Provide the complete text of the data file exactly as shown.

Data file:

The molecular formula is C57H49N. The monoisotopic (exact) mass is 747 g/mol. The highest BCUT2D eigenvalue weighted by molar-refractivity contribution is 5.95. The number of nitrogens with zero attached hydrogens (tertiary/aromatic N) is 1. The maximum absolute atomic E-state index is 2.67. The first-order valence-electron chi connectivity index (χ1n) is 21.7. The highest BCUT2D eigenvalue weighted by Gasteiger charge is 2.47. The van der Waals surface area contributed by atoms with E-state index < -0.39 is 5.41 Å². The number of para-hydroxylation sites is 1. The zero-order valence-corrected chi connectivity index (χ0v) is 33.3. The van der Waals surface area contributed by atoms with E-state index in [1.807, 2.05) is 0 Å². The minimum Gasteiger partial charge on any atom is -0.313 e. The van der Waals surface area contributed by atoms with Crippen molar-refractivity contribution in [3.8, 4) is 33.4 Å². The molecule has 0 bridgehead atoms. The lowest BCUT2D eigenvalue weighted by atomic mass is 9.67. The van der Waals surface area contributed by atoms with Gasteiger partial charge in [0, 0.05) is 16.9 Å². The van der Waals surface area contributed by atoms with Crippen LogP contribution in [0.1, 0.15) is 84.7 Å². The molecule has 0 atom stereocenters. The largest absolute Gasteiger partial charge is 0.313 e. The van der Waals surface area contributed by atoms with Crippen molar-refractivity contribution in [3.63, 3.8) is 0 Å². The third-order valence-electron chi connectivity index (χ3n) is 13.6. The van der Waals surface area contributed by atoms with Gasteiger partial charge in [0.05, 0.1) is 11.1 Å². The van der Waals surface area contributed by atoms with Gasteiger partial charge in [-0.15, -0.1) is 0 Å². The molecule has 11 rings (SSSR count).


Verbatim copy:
The molecular formula is C57H49N. The monoisotopic (exact) mass is 747 g/mol. The highest BCUT2D eigenvalue weighted by molar-refractivity contribution is 5.95. The number of nitrogens with zero attached hydrogens (tertiary/aromatic N) is 1. The maximum absolute atomic E-state index is 2.67. The first-order valence-electron chi connectivity index (χ1n) is 21.7. The highest BCUT2D eigenvalue weighted by Gasteiger charge is 2.47. The van der Waals surface area contributed by atoms with E-state index < -0.39 is 5.41 Å². The number of para-hydroxylation sites is 1. The zero-order valence-corrected chi connectivity index (χ0v) is 33.3. The van der Waals surface area contributed by atoms with E-state index in [1.807, 2.05) is 0 Å². The minimum Gasteiger partial charge on any atom is -0.313 e. The van der Waals surface area contributed by atoms with Crippen molar-refractivity contribution in [3.8, 4) is 33.4 Å². The molecule has 0 bridgehead atoms. The lowest BCUT2D eigenvalue weighted by atomic mass is 9.67. The van der Waals surface area contributed by atoms with Gasteiger partial charge in [0, 0.05) is 16.9 Å². The van der Waals surface area contributed by atoms with Crippen LogP contribution in [0.1, 0.15) is 84.7 Å². The molecule has 0 atom stereocenters. The largest absolute Gasteiger partial charge is 0.313 e. The van der Waals surface area contributed by atoms with Crippen molar-refractivity contribution in [3.63, 3.8) is 0 Å². The third-order valence-electron chi connectivity index (χ3n) is 13.6. The van der Waals surface area contributed by atoms with Gasteiger partial charge in [0.05, 0.1) is 11.1 Å². The van der Waals surface area contributed by atoms with Gasteiger partial charge in [-0.15, -0.1) is 0 Å². The molecule has 11 rings (SSSR count).